Hyperbolic Circle <=> Euclidean Circle.

1. Jul 18, 2008

MathematicalPhysicist

I have this question which is rather simple, basically reiterating a general theorem.

Show that S={z in H||z-i|=3/5} is a hyperbolic circle S={w in H| p(w,w0)=r}
for r>0 and find sinh(r/2) and w0.

Now to show that it's hyperbolic is the easy task, I just want to see if I got my calculations correct for sh(r/2) and w0.

Now it's best to move to the unit disk model of poincare by: f(z)=(z-i)/(z+i) because this is an isometry it keeps the same lengths here.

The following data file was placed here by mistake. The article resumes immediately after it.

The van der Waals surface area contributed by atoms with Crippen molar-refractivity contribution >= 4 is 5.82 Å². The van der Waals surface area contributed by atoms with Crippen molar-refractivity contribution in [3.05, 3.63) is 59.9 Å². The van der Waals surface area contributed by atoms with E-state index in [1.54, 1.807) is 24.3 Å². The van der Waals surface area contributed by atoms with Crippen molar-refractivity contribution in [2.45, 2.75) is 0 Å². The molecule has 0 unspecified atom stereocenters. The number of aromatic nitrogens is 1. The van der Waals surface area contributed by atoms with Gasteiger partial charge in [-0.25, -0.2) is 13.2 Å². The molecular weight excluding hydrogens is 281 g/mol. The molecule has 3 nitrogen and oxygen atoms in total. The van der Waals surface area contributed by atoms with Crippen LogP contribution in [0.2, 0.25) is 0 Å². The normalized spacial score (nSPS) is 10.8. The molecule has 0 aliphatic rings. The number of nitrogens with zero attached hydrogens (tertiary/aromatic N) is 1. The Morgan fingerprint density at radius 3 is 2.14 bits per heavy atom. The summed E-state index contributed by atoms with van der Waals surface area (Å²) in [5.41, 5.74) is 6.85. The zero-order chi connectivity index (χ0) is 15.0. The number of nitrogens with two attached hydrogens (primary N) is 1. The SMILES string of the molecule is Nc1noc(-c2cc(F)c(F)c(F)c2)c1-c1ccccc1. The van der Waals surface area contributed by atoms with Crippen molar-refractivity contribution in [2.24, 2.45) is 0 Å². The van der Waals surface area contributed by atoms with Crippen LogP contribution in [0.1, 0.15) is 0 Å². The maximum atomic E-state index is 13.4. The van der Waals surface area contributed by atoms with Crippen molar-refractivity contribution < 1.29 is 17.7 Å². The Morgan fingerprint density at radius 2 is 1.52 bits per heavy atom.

(D={z in C| |z|<1} so f(S)={u in D||f(z)-f(i)|=|(u-0)|=3/5} so it's a unit eulidean circle around zero, now we have the following relationship between this radius and the hyperbolic radius r=log((1+3/5)/(1-3/5))=2log(2) and sh(r/2)=3/4 and to get back w0 we need to use the fact that f(w0)=(w0-i)/(w0+i)=0 thus w0=i.
Is this approach valid?